Patrolled By Radar moves with barroom honed muscle, a group that’s earned their stripes fighting for attention over clinking glasses, cell phone tapping, and post-work chatter. And PBR’s songs really do snag one’s focus, though often in sly ways, the fun and skip of them in the foreground with all sorts of cool, thoughtful bits bouncing around in the background. This band swings hard but backs up their punches with brains and a well-seasoned perspective on the ways of men.
Patrolled By Radar
Patrolled By Radar
That their latest release ends with a pitch perfect rendition of Randy Newman’s “Ghosts” just signals songwriter-singer-guitarist Jay Souza’s kinship with that insightfully jaundiced, perversely romantic American treasure. Souza uses language with the same humor dipped scalpel sharpness as Newman with occasional flashes of genuine good humor – “Rally” on the new album is a shit-day mood-enhancer of the highest order. And the whole band – Bosco Sheff (guitar), Preston Mann (organ, piano), Ben Johnsen (drums, vocals) and Peter Curry (bass) – serves the songs in an integrated way that’s short on solos and long on a warmly enveloping group dynamic.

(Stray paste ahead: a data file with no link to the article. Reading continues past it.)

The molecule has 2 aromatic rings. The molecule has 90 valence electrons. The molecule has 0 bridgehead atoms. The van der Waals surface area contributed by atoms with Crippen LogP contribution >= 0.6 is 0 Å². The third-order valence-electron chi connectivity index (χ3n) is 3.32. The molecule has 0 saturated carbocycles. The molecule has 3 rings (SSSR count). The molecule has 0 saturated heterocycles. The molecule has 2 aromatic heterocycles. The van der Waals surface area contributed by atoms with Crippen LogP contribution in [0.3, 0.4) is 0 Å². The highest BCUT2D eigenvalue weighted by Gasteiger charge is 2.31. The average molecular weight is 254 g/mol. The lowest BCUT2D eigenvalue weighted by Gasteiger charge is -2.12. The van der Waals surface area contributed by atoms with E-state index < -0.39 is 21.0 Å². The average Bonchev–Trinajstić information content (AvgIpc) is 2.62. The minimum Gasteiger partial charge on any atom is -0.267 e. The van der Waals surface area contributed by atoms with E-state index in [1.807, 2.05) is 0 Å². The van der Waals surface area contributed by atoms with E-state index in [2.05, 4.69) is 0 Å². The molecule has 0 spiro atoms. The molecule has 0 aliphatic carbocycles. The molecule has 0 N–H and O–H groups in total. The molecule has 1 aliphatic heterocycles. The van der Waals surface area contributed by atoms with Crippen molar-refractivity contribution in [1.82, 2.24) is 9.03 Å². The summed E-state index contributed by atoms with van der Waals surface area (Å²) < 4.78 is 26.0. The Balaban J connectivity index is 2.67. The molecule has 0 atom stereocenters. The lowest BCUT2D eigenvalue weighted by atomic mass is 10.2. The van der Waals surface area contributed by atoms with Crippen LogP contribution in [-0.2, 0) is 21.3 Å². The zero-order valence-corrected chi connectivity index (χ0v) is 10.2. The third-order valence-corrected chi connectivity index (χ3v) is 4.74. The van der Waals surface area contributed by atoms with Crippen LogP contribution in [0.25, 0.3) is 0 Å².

Cool Your Jets reminds one of Americana’s first great flowering, an album that sits comfortably next to Wilco’s A.M., The Jayhawks’ Hollywood Town Hall and Son Volt’s Trace – all worthy descendents of the roots-influenced, energized, off-handedly skillful rock tributary stemming from The Band. Like the best children of Levon, Robbie, et al. Patrolled By Radar possesses a unique, hard to pin down individual spark, extenders of a tradition rather than mimics, where something heartfelt and quietly moving wanders the curved roads and smoky haunts of their tunes. Heck, even ol’ Lawrence Welk makes a champagne cameo so you know it’s good!
DI asked PBR’s Jay Souza to ponder DI’s quasi-philosophical questions, and here’s what he had to say.
What’s the first thing that springs to mind when you see the word “God”?
Which has the better cosmology, Star Wars or Star Trek? Why?
Difficult to choose. The make-up was so well done in both, especially as each series progressed. But I’m no Carl Sagan.
Name one album that has spiritual resonance for you.
Revisited and was reminded of my feelings for the Vic Chesnutt debut, Little, recently. Astonishing.
Woody Allen once said, “I don’t know the question but sex is definitely the answer.” So, what’s the question?
What do you hope to get out of becoming a stand up comic?
You can have a dinner party with any three people throughout human history. Who do you invite, what’s on the menu and what intoxicant do you share for dessert?
My mother and father six months into their relationship and myself at age 7…Jeez. Good present day Cali-weed, and Powers Irish Whiskey. Cake, ice cream and enlightenment for the boy…to be shared.